One version of how Princes St outside the former chief post
office could look in the future, taken from the Dunedin
City Council's central city plan. Image supplied
With so much development momentum in the central city
south of the Octagon, the time is right to plan improvements to
Princes St, the Dunedin City Council says.
A workshop for owners of buildings and businesses in the area
is to he held next week.
And on August 14, a public workshop will be held at the
Dunedin Public Art Gallery to discuss what people think could
be done to improve Princes St between Moray Pl and Jervois
The workshops will be similar to those held before decisions
were made about street lighting, planting and other
improvements recently made in Vogel, Bond and Rattray Sts in
the warehouse precinct.
The workshops were the ''start of a conversation'' around the
''really positive stuff'' happening in Princes St at the
moment, where there were some big projects going on,
including the redevelopment of the Barton's Building, the
former BNZ building and the former chief post office, council
heritage policy planner Glen Hazelton said.
''There's possibly less vacancies than we've had down there
for decades and we want to know how we can work with people
to sustain that momentum and what are the other things we
could do in the future to improve it.''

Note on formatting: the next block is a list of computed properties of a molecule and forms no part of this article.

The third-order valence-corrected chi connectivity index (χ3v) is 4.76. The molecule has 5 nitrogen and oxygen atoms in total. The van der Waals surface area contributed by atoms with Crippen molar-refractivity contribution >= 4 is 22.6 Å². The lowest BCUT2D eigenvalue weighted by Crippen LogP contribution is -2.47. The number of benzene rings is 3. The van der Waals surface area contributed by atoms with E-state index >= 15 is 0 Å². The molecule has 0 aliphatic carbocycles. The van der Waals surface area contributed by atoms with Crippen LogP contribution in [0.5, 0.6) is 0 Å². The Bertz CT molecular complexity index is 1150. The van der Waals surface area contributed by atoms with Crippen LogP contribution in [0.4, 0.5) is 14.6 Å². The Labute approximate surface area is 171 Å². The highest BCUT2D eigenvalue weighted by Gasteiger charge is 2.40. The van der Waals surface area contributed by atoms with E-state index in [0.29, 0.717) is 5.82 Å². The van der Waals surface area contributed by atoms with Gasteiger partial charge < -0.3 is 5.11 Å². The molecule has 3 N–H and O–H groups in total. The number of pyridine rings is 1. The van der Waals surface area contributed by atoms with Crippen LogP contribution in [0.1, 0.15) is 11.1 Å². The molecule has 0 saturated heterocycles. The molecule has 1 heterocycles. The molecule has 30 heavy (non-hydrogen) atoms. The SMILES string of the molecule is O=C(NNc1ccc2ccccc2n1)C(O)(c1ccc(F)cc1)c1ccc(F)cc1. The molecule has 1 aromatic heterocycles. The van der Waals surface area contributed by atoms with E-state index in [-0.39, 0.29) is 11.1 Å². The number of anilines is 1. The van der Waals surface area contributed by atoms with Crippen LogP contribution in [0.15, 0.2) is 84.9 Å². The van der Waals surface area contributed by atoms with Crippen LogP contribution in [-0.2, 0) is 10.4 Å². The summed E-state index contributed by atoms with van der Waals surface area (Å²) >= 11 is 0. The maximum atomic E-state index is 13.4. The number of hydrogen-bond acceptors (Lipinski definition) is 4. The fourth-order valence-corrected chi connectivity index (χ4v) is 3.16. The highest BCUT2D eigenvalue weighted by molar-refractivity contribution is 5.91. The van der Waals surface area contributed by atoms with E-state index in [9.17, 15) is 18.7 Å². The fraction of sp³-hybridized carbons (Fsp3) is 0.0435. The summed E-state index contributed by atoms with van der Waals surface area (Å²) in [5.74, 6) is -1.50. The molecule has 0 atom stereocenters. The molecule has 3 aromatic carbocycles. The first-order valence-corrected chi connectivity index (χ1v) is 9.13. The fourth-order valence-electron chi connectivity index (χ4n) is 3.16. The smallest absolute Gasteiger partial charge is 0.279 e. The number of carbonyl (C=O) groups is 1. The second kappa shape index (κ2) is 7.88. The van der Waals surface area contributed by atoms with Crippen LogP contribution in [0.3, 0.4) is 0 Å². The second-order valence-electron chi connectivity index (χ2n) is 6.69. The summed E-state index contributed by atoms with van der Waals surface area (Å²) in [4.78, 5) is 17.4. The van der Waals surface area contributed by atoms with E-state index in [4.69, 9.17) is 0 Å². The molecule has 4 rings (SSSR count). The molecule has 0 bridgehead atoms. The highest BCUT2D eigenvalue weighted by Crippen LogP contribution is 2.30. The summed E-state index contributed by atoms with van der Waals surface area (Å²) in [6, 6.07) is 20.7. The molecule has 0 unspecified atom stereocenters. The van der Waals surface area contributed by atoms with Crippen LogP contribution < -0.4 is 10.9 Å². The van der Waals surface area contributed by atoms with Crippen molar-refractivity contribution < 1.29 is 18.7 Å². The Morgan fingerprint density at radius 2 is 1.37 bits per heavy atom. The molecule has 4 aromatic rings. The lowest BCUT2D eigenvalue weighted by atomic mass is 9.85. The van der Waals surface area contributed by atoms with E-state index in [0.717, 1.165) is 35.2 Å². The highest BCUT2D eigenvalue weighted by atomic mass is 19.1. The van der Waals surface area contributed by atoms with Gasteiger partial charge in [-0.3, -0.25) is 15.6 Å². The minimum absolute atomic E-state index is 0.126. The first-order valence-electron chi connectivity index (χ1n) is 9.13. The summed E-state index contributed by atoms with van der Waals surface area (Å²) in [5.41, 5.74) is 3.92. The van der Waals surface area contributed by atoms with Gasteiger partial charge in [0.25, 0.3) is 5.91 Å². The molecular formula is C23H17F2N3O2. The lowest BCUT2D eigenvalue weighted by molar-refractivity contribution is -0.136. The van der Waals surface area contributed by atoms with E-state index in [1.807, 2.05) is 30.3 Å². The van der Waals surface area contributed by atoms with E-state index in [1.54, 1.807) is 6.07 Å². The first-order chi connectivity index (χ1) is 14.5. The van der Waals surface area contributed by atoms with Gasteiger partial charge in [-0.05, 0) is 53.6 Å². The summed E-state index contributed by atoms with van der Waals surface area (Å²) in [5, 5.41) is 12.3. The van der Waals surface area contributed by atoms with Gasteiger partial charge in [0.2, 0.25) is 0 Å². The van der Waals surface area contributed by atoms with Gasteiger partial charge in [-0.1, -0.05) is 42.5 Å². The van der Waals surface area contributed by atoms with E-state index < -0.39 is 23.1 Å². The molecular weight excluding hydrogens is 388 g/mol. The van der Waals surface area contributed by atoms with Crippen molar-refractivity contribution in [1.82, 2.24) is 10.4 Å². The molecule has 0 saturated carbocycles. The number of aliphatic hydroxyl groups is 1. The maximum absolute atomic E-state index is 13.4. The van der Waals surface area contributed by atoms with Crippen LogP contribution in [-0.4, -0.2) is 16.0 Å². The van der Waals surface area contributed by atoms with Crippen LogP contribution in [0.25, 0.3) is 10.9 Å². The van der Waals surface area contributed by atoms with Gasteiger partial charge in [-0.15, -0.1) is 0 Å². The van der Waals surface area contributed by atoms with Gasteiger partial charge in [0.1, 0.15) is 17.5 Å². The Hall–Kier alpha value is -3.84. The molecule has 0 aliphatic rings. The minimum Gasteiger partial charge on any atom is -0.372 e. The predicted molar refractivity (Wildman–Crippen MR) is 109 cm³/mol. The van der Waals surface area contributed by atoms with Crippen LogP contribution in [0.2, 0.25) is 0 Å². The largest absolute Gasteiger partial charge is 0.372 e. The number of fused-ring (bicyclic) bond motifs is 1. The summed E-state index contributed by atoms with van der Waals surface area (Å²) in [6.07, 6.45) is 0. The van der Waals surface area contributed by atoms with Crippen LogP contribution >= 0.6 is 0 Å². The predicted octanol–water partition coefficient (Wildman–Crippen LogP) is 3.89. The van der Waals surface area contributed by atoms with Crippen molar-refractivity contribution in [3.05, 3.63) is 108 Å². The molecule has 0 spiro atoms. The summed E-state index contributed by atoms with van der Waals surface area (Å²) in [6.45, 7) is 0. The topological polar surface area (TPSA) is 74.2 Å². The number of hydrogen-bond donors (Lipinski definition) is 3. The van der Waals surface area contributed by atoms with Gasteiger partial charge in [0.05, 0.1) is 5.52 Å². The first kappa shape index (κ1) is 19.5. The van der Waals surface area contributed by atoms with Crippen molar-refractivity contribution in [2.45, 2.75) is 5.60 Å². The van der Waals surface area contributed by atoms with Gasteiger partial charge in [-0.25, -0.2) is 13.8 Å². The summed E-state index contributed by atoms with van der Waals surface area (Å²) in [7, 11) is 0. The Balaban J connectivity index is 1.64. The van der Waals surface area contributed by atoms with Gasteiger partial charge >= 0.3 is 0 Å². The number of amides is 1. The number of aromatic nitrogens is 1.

It was important to discuss it now as the council headed into
its long-term planning exercise next year.
''It will be good to know what are some of the things we
could be looking at in the future, but we really have no set
ideas at this stage.''
The workshops also brought together building owners who
started doing things themselves. The council wanted to
encourage that collaboration between them and independently
Some of the things that had happened in the warehouse
precinct had not involved the council spending any money or,
in some cases, just staff time helping out - for example,
street art in Vogel St, which was paid for by building
Even while delivering invitations for the workshops, some
little issues had started popping up. For example, people had
already indicated there were not enough bins and no recycling
bins, Dr Hazelton said.
''It's little things like that that are actually just a tweak
to the [council's work] programme and we can do them.''
The work would build on the council's plan for the central
city area, which discussed possible improvements to
pavements, road layout changes, parking and street lighting,
more trees or other plants, public art or historic
information about the area, bins, seating or cycle racks.
They were all things that had happened or were planned for
the warehouse precinct.
''There are some visions of the types of things you could do,
but we really don't know what people will like, and we don't
know if there is support for that type of thing, or if we
should be sticking to other things first.''
It was hoped people's contributions at the workshop would
provide some direction.